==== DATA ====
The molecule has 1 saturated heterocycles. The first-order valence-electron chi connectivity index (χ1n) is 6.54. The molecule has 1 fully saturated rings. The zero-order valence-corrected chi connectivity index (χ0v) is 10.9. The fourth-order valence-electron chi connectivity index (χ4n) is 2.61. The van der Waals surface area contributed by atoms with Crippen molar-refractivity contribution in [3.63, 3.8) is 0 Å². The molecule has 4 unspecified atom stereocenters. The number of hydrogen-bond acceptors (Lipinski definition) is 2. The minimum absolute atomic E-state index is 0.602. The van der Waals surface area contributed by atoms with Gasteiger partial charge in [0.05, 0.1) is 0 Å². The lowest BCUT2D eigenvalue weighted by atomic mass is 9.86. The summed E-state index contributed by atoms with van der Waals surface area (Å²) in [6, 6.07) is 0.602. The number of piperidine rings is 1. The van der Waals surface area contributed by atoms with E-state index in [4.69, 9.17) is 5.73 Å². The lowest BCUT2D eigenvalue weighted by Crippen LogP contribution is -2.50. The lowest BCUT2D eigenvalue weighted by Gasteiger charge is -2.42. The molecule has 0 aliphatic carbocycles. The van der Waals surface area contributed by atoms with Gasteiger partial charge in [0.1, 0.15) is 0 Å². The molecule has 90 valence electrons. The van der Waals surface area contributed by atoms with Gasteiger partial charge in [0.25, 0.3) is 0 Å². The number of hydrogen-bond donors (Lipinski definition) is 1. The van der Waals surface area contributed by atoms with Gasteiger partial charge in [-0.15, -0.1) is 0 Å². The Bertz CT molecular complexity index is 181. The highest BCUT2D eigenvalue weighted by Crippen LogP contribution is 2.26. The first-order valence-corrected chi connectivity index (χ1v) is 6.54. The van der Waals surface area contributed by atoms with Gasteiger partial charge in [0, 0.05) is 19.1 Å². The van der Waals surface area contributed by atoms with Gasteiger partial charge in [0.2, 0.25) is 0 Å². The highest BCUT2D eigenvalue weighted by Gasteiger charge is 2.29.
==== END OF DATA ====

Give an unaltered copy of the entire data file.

The molecule has 1 saturated heterocycles. The first-order valence-electron chi connectivity index (χ1n) is 6.54. The molecule has 1 fully saturated rings. The zero-order valence-corrected chi connectivity index (χ0v) is 10.9. The fourth-order valence-electron chi connectivity index (χ4n) is 2.61. The van der Waals surface area contributed by atoms with Crippen molar-refractivity contribution in [3.63, 3.8) is 0 Å². The molecule has 4 unspecified atom stereocenters. The number of hydrogen-bond acceptors (Lipinski definition) is 2. The minimum absolute atomic E-state index is 0.602. The van der Waals surface area contributed by atoms with Gasteiger partial charge in [0.05, 0.1) is 0 Å². The lowest BCUT2D eigenvalue weighted by atomic mass is 9.86. The summed E-state index contributed by atoms with van der Waals surface area (Å²) in [6, 6.07) is 0.602. The number of piperidine rings is 1. The van der Waals surface area contributed by atoms with E-state index in [4.69, 9.17) is 5.73 Å². The lowest BCUT2D eigenvalue weighted by Crippen LogP contribution is -2.50. The lowest BCUT2D eigenvalue weighted by Gasteiger charge is -2.42. The molecule has 0 aliphatic carbocycles. The van der Waals surface area contributed by atoms with Gasteiger partial charge in [0.1, 0.15) is 0 Å². The molecule has 90 valence electrons. The van der Waals surface area contributed by atoms with Gasteiger partial charge in [0.25, 0.3) is 0 Å². The number of hydrogen-bond donors (Lipinski definition) is 1. The van der Waals surface area contributed by atoms with Gasteiger partial charge in [-0.15, -0.1) is 0 Å². The Bertz CT molecular complexity index is 181. The highest BCUT2D eigenvalue weighted by Crippen LogP contribution is 2.26. The first-order valence-corrected chi connectivity index (χ1v) is 6.54. The van der Waals surface area contributed by atoms with Gasteiger partial charge in [0, 0.05) is 19.1 Å². The van der Waals surface area contributed by atoms with Gasteiger partial charge in [0.2, 0.25) is 0 Å². The highest BCUT2D eigenvalue weighted by Gasteiger charge is 2.29.